In the guest room: Sean Tierney

The second artist to visit this guest space is poet and solar etched mono print maker Sean Tierney. When I engage with Sean’s work, the world’s spinning slows and it helps me to find a space of both quiet reflection and crystal clarity.


My two hands beg a bird for
song but can only carry the tune
so far – to the tree line, bombing like
a waiter with a bowl of soup, knowing if
I drop it I’ve only the quiet of the house
to return to

the same old quiet

it turns
me inside out
and I don’t trust
even the floor to hold
me in that state

Three questions to Sean

What does reading/writing poetry do for you?

This is something I was thinking about recently when a friend pulled a 2011 anthology from my shelf containing a handful of old poems I wrote while living in Vermont. I was embarrassed when he read them out loud because of how simple and silly they were, but it got me talking about the poetry that was influencing me at that time. Mainly Richard Brautigan, but also a lot of Japanese writers like Santoka Taneda and Ikkyu. Poems that never took themselves too seriously, about subject matter so small it turned the volume down on everything else.

I also recalled a Thich Nhat Hanh book my mother had when I was a kid. I don’t remember the title, but I would return to that book whenever I felt anxious or overwhelmed. Stories about washing the dishes with mindfulness, preparing food, walking in the woods, etc. The small things we do every day and never ever consider to be miracles.

I realized then that this Thich Nhat Hanh book was a big influence on the types of writers and poets I would seek out later in life. I am still to this day looking for poems that turn the volume up on the little things and down on the big ones. Because poetry is a meditation for me. A grounding ritual. A deep, slow breath when my mind is gasping for air.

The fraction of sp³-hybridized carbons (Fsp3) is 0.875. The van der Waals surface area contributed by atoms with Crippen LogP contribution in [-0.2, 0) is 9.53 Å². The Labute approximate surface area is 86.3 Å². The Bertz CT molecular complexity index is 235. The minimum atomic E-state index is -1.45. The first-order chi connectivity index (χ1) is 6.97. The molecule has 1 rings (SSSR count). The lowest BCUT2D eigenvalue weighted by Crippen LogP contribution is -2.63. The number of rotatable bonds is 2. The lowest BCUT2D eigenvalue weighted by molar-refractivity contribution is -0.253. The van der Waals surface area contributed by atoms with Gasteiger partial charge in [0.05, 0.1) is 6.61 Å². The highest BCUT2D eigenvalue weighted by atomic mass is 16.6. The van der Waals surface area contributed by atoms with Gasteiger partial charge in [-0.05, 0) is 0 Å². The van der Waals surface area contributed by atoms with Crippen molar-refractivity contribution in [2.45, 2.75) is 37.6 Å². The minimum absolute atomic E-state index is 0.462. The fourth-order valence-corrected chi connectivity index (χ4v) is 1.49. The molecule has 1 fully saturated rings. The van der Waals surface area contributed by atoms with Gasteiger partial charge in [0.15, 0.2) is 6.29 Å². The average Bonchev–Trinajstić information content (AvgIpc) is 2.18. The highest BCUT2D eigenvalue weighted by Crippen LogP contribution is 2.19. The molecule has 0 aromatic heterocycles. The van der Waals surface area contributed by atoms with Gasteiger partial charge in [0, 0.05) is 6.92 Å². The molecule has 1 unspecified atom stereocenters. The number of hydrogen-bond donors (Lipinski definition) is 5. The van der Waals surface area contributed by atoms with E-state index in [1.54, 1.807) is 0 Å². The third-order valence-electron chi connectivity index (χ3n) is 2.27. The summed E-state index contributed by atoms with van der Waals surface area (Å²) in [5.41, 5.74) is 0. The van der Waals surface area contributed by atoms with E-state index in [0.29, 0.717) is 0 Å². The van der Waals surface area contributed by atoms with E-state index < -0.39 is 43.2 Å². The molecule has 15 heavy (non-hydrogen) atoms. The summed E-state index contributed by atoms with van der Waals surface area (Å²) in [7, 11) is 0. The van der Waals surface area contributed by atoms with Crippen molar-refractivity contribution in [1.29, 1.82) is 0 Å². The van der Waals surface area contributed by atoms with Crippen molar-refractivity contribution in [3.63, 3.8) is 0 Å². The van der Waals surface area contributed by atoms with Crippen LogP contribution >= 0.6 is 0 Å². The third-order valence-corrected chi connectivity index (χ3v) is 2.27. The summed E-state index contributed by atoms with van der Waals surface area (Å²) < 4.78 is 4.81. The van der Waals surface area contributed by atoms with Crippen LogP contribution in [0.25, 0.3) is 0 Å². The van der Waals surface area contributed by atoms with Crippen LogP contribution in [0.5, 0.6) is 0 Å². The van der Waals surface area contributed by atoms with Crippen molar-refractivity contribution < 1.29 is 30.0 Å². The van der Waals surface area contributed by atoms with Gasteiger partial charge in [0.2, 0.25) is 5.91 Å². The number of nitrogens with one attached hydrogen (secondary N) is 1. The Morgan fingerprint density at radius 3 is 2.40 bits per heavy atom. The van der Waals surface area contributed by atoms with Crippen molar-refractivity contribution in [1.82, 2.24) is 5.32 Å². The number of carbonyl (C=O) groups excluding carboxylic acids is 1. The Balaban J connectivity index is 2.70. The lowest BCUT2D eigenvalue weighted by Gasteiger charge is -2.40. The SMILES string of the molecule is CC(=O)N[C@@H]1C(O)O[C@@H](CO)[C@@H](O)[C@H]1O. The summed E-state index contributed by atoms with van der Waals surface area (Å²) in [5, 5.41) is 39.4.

What should we know about you that will help us understand your work?

It’s no fun to admit, but anxiety and loneliness are a large part of my life. I’ve had more panic attacks than I care to admit and the only thing that truly calms my nerves is reading and writing poetry. Completing a poem I’m proud of gives me a sense of purpose and belonging I can’t find at work or anywhere else.

I’ve always had a lot of trouble communicating and poetry/art is where I can say what I really mean to say and you won’t hear it until it’s ready to be said. (Except for my 2011 poems… they weren’t ready haha.) Poetry has always been a form of long-distance communication. I can communicate with poets who have been dead for years, some hundreds of years, just by flipping through the pages of a book. Those conversations transform my life, right here and now.

And of course, the long-distance thing is quite literal now that most poets are sharing their work on the internet. We’re calling lots of random numbers and hoping someone answers.

What brought you joy this week?

When a fellow poet and artist living in a country I’ve never even visited showed enough interest in my poetry to want to know more about me… Also, I drank a beer on the beach yesterday. Under the shade of a palm tree. There were crows stealing people’s food and retreating to my palm tree. They didn’t work for me, but I pretended that they did.